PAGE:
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Syria refugee flow getting worse as fighting continues: UN

More than 200,000 refugees to date have fled Syria to camps in neighboring countries.

Syria refugee 200000Enlarge
A general view of the Domiz refugee camp, 20 km southeast of Dohuk city, in northern Iraq, on August 24, 2012. The camp hosts Syrian-Kurds of all stripes, from soldiers who did not want to kill their countrymen to people trying to escape the violence across the border in neighboring Syria. (SAFIN HAMED/AFP/Getty Images)

More than 200,000 refugees to date have fled Syria to camps in neighboring countries, the UN's refugee agency said in a statement on Friday.

The UN High Commissioner for Refugees counted a more than 30,000-strong jump in refugees during the past week. That number included some who had not yet been formally registered as refugees, the agency said.

Syrians fleeing the violence in their home country have sought refuge in Jordan, Lebanon and Iraq, according to UNHCR.

At least 21 people were killed in eastern Syria on Friday after government air strikes hit an apartment building, the Associated Press reported. In Damascus, activists reported at least 15 killed by shelling from regime forces.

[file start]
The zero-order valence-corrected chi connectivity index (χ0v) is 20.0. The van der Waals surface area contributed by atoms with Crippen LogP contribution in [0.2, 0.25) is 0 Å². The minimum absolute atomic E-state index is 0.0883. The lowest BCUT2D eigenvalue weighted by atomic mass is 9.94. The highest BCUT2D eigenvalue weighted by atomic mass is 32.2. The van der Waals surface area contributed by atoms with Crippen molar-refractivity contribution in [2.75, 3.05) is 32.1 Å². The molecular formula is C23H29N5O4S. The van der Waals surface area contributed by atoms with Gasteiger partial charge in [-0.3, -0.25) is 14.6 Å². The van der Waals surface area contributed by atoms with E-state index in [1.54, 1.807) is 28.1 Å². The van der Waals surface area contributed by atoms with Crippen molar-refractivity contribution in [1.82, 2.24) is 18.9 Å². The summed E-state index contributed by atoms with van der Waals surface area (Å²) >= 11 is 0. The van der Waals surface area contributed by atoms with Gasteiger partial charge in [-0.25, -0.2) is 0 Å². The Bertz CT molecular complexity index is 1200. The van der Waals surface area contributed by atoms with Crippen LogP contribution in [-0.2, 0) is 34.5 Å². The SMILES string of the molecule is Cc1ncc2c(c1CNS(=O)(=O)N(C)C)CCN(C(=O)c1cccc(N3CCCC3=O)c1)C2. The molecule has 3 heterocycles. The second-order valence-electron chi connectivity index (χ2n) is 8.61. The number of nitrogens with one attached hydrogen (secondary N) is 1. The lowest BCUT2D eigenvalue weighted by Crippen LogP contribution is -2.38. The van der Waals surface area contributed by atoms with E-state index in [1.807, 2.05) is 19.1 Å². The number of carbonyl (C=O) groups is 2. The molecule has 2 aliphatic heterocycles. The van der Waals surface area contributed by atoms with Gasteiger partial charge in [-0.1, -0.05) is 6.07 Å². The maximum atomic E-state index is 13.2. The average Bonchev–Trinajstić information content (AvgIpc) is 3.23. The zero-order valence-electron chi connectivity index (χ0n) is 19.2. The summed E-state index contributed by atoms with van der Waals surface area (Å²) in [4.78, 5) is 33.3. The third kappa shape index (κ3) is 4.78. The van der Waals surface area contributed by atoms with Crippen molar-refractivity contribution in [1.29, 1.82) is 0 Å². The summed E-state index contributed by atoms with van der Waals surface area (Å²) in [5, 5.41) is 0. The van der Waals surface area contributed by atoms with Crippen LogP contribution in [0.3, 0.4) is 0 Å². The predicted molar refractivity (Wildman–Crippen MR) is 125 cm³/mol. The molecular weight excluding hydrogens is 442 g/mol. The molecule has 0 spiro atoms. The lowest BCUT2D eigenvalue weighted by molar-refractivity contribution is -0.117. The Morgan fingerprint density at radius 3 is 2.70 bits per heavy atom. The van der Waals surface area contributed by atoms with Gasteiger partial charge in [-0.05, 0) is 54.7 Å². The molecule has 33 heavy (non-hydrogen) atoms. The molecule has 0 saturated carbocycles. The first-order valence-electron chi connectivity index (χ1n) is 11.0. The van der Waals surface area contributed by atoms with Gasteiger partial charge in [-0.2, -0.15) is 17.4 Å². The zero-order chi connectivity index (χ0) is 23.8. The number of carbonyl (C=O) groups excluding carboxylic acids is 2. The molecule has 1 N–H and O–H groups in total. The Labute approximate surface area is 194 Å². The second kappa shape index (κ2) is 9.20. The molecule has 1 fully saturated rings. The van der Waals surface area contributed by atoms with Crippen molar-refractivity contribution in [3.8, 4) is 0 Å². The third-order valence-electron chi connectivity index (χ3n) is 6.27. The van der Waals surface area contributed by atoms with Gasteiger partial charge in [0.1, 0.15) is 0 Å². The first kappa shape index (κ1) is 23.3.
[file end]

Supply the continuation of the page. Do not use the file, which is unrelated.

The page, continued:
The New York Times reported increased violence Friday in a suburb of Damascus. "Over the past two days, 74 people have been killed by shelling and raids. Residents reported that living conditions were quickly deteriorating, with blackouts and shortages of food, water and medical care," the Times wrote, citing activist reports for number of dead.

The crisis in Syria has left international actors scratching their heads about the best course of intervention. Lakhdar Brahimi, the new UN-Arab League envoy to Syria, said Friday that he is "flattered, humbled and scared" to take on the task ahead of him, the Associated Press reported.

Yesterday, Britain and France both suggested that they would consider military intervention in Syria, with France suggesting implementation of a partial no-fly zone, The New York Times reported. On Monday, US President Barack Obama said that he would consider military intervention in Syria if he saw evidence of chemical weapons being used or moved.

More from GlobalPost: Why the US doesn't want to intervene in Syria

Watch more Syria analysis from GlobalPost's Middle East Editor:

http://www.globalpost.com/dispatch/news/regions/middle-east/syria/120824/syria-refugee-flow-getting-worse-fighting-continues-u